Charles Dickens' Birthday: An Annual Opportunity to Examine our Social Condition

A study of Dickens demonstrates that we need to put a great deal more effort into improving our treatment of one another.

By Shekar Chandrashekar
Published February 11, 2014

JRR Tolkien and JK Rowling are celebrated writers dominating the British literary scene. They paint fantastical and mystical worlds that are loved by readers everywhere. Contrast that with the gritty realism of Charles Dickens. A copious writer in the Victorian period, his works stand among the classics.

It was 202 years ago, on February 7, 1812, that this writer and thinker was born. We should celebrate his legacy endlessly as his social commentary continues to apply today.

During the Victorian period, the power of the aristocracy was deeply entrenched and social class meant everything. Because of Dickens' proletarian family background and upbringing, he was faced with numerous challenges in his attempts to break into a literary circle that was controlled by the aristocracy. In the end, his creativity and polemic writing were not to be denied.

He was a philanthropist, a journalist, and a prolific writer and lecturer exposing poverty, genocide, and abuses by charitable organizations. He was a moralist when British labeled foreigners with derogatory epithets and when the Law of 1834 displayed the political dynamics of double standards by preventing the lower class from rising above their desperate state.

Dickens made London his home. His London was full of industrial, overpopulated, dirty slums. He visited these slums most evenings to gain an understanding of poverty and to procure material for the creation of the characters in his novels.

The characters of Dickens novels are still very evident in our current day. For example, Toronto's Mayor Ford could have come straight out of a Dickens novel. Dickens would have enjoyed incorporating a high profile politician who has become an international comedic character due to a crack video scandal, admitted use of illegal drugs and even urinating in a public place.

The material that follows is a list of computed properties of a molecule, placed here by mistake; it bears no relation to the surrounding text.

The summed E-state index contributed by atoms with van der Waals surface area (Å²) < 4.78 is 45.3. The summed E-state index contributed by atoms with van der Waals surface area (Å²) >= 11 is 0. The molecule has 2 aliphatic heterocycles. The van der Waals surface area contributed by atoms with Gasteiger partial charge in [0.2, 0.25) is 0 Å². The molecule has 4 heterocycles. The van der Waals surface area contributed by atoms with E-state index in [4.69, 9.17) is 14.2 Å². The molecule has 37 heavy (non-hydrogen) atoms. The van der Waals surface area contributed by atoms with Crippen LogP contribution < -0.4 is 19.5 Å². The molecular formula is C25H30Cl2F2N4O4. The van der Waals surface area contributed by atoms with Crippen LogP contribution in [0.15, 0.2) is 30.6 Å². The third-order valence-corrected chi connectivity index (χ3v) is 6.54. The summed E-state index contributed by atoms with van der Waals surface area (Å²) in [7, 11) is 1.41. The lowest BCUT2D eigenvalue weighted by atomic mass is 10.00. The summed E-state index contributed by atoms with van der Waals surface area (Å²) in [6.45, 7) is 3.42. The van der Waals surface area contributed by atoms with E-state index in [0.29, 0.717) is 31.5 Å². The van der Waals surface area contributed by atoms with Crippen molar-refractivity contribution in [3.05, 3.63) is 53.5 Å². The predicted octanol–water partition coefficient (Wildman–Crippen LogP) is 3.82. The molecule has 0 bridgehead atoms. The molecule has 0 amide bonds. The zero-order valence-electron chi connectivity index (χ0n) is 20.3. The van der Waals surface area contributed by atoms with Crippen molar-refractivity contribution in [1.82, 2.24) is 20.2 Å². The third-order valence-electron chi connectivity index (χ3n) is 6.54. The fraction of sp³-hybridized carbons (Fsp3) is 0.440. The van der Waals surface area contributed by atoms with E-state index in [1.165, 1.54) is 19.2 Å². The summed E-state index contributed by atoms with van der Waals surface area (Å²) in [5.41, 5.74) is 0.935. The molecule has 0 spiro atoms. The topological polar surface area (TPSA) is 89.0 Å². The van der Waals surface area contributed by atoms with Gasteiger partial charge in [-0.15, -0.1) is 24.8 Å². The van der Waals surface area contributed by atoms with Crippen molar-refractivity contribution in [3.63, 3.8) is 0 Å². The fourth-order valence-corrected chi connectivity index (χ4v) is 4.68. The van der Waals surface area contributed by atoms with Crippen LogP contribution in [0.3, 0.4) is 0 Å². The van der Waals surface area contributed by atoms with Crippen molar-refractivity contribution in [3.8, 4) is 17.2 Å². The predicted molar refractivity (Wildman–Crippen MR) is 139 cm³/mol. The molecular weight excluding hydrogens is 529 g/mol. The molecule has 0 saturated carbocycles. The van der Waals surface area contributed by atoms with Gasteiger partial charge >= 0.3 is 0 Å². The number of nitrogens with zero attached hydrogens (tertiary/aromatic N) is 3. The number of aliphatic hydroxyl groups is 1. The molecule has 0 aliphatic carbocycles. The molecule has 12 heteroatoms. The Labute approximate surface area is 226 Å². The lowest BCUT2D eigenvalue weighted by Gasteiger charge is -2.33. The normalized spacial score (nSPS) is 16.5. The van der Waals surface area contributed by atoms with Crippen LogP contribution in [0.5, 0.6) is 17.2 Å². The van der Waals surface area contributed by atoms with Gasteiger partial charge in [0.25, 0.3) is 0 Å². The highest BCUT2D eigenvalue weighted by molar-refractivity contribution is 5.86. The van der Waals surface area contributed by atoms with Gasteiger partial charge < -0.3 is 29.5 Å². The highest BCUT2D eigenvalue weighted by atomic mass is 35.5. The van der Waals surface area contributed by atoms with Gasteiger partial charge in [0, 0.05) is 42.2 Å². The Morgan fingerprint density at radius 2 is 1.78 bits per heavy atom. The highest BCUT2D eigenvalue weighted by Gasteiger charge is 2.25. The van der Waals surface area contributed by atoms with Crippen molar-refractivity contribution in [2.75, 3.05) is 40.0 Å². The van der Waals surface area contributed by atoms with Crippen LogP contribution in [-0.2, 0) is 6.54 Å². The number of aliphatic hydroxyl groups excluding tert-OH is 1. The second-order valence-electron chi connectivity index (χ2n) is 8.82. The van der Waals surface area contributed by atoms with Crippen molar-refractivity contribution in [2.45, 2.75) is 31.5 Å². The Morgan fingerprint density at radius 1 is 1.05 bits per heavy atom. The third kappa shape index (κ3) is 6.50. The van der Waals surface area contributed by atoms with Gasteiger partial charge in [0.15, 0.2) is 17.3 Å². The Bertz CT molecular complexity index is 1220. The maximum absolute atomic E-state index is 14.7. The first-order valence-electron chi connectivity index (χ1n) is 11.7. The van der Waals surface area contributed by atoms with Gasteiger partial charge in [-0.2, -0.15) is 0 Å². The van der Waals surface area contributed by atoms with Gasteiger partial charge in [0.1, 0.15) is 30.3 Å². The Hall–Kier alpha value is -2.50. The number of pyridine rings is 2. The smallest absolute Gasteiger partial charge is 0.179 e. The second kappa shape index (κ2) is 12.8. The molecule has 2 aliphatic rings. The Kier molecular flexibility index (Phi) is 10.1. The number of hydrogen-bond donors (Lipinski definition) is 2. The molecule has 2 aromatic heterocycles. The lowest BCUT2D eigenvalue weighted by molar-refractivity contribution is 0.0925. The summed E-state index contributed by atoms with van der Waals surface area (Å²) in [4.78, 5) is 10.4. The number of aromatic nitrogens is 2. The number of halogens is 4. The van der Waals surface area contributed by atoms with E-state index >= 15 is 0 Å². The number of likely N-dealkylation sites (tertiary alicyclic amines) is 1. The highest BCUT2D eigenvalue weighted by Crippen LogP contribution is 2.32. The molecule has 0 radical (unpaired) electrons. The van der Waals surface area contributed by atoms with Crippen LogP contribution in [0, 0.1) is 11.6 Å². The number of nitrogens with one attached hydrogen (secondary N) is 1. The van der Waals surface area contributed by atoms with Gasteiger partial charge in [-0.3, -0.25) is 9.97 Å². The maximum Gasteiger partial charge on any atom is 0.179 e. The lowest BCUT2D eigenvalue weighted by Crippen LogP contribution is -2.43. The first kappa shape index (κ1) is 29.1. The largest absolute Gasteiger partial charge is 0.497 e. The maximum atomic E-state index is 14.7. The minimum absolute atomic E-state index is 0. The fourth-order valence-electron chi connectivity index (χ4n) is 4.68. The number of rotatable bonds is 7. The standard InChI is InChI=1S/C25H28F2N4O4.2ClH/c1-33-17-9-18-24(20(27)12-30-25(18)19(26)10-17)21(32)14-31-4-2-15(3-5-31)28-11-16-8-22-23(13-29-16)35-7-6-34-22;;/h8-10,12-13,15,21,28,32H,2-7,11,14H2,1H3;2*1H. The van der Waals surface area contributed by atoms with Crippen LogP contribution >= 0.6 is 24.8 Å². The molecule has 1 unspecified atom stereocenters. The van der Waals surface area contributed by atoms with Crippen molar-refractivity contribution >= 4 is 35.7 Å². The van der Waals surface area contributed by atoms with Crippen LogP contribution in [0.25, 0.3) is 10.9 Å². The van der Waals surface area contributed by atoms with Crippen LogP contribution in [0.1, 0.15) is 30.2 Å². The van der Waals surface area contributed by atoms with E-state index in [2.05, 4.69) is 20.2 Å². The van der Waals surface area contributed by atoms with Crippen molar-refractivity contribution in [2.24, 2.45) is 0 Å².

The fact that police have taken no action against Ford harkens back to the elite status of the bourgeois in Dickens' day.

Dickens would have been outraged by current events in Ontario politics. When he realized that his cancellation of gas plants had created an explosive situation, former Premier Dalton McGuinty prorogued the legislature. McGuinty told the investigating subcommittee and the public that the cancellation cost taxpayers $230 million.

Furthermore, current Premier Kathleen Wynne denied the existence of emails concerning the cancellation and supported the cost estimate of $230 million. It was not until a repeated barrage of questions by the opposition and subcommittee that the emails surfaced and the cost estimate was revised to $1.3 billion.

This misuse of political power, the double standard of politics, and the offloading of the financial burden onto the taxpaying public is well described in Dickens' writings such as in "Our Mutual Friend".

The world population has expanded exponentially since the Victorian period, as has world poverty. In a 2013 Hamilton Spectator article on poverty, Dr. John Peters from Laurentian University writes, "Over the past 30-plus years, the wealthiest one-tenth of 1 per cent has seen their average incomes rise by more than 300 per cent to roughly $1.4 million. By contrast, middle-class incomes have stagnated."

He notes that the situation for the working poor is much worse and he concludes that inequality damages our economy and as well as democracy. According to Bloomberg, the 300 wealthiest individuals in the world control the world's economy.